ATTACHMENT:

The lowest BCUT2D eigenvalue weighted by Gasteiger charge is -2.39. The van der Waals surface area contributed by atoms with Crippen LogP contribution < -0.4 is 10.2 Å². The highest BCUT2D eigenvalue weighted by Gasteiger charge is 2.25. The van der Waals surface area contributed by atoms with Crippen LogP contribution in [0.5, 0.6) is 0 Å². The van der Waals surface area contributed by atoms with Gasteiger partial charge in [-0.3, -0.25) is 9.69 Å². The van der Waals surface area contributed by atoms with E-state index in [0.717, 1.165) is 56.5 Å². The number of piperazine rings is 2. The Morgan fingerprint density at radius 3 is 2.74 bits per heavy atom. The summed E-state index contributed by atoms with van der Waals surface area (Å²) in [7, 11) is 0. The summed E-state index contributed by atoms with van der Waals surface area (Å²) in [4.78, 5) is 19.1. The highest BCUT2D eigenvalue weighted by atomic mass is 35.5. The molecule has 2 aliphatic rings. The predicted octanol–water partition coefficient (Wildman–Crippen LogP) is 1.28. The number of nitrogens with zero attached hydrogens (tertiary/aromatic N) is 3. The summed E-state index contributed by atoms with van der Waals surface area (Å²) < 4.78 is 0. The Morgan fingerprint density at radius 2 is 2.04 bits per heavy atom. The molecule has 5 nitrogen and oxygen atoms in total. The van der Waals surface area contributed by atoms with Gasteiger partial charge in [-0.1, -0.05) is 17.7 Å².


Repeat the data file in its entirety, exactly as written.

The lowest BCUT2D eigenvalue weighted by Gasteiger charge is -2.39. The van der Waals surface area contributed by atoms with Crippen LogP contribution < -0.4 is 10.2 Å². The highest BCUT2D eigenvalue weighted by Gasteiger charge is 2.25. The van der Waals surface area contributed by atoms with Crippen LogP contribution in [0.5, 0.6) is 0 Å². The van der Waals surface area contributed by atoms with Gasteiger partial charge in [-0.3, -0.25) is 9.69 Å². The van der Waals surface area contributed by atoms with E-state index in [0.717, 1.165) is 56.5 Å². The number of piperazine rings is 2. The Morgan fingerprint density at radius 3 is 2.74 bits per heavy atom. The summed E-state index contributed by atoms with van der Waals surface area (Å²) in [7, 11) is 0. The summed E-state index contributed by atoms with van der Waals surface area (Å²) in [4.78, 5) is 19.1. The highest BCUT2D eigenvalue weighted by atomic mass is 35.5. The molecule has 2 aliphatic rings. The predicted octanol–water partition coefficient (Wildman–Crippen LogP) is 1.28. The number of nitrogens with zero attached hydrogens (tertiary/aromatic N) is 3. The summed E-state index contributed by atoms with van der Waals surface area (Å²) < 4.78 is 0. The Morgan fingerprint density at radius 2 is 2.04 bits per heavy atom. The molecule has 5 nitrogen and oxygen atoms in total. The van der Waals surface area contributed by atoms with Gasteiger partial charge in [-0.1, -0.05) is 17.7 Å².